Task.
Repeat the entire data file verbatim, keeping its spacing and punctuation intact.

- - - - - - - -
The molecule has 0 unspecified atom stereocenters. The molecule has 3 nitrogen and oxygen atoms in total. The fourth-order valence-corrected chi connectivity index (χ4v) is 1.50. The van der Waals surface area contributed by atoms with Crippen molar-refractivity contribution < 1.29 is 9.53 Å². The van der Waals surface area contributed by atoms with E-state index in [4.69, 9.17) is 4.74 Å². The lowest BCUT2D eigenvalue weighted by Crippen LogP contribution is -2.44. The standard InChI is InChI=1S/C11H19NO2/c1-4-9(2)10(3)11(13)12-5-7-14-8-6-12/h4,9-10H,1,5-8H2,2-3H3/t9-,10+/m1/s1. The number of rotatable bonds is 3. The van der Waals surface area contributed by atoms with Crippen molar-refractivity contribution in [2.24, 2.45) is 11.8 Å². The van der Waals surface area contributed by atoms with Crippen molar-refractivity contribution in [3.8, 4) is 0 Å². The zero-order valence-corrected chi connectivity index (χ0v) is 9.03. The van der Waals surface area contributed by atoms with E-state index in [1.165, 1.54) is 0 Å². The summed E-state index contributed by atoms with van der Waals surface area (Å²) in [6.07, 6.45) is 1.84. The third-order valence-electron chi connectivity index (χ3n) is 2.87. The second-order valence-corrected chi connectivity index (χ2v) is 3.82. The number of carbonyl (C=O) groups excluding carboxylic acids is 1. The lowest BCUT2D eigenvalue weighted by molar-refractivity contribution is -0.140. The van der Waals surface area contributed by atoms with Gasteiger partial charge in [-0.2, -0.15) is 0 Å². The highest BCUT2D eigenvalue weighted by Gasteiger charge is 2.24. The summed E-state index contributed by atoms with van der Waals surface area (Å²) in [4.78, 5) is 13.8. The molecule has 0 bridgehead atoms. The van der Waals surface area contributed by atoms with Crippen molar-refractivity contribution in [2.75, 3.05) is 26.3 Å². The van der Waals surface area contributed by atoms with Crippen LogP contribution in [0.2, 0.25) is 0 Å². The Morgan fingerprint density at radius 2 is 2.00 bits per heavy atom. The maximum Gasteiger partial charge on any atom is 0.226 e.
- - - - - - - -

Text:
The molecule has 0 unspecified atom stereocenters. The molecule has 3 nitrogen and oxygen atoms in total. The fourth-order valence-corrected chi connectivity index (χ4v) is 1.50. The van der Waals surface area contributed by atoms with Crippen molar-refractivity contribution < 1.29 is 9.53 Å². The van der Waals surface area contributed by atoms with E-state index in [4.69, 9.17) is 4.74 Å². The lowest BCUT2D eigenvalue weighted by Crippen LogP contribution is -2.44. The standard InChI is InChI=1S/C11H19NO2/c1-4-9(2)10(3)11(13)12-5-7-14-8-6-12/h4,9-10H,1,5-8H2,2-3H3/t9-,10+/m1/s1. The number of rotatable bonds is 3. The van der Waals surface area contributed by atoms with Crippen molar-refractivity contribution in [2.24, 2.45) is 11.8 Å². The van der Waals surface area contributed by atoms with Crippen molar-refractivity contribution in [3.8, 4) is 0 Å². The zero-order valence-corrected chi connectivity index (χ0v) is 9.03. The van der Waals surface area contributed by atoms with E-state index in [1.165, 1.54) is 0 Å². The summed E-state index contributed by atoms with van der Waals surface area (Å²) in [6.07, 6.45) is 1.84. The third-order valence-electron chi connectivity index (χ3n) is 2.87. The second-order valence-corrected chi connectivity index (χ2v) is 3.82. The number of carbonyl (C=O) groups excluding carboxylic acids is 1. The lowest BCUT2D eigenvalue weighted by molar-refractivity contribution is -0.140. The van der Waals surface area contributed by atoms with Gasteiger partial charge in [-0.2, -0.15) is 0 Å². The highest BCUT2D eigenvalue weighted by Gasteiger charge is 2.24. The summed E-state index contributed by atoms with van der Waals surface area (Å²) in [4.78, 5) is 13.8. The molecule has 0 bridgehead atoms. The van der Waals surface area contributed by atoms with Crippen molar-refractivity contribution in [2.75, 3.05) is 26.3 Å². The van der Waals surface area contributed by atoms with Crippen LogP contribution in [0.2, 0.25) is 0 Å². The Morgan fingerprint density at radius 2 is 2.00 bits per heavy atom. The maximum Gasteiger partial charge on any atom is 0.226 e.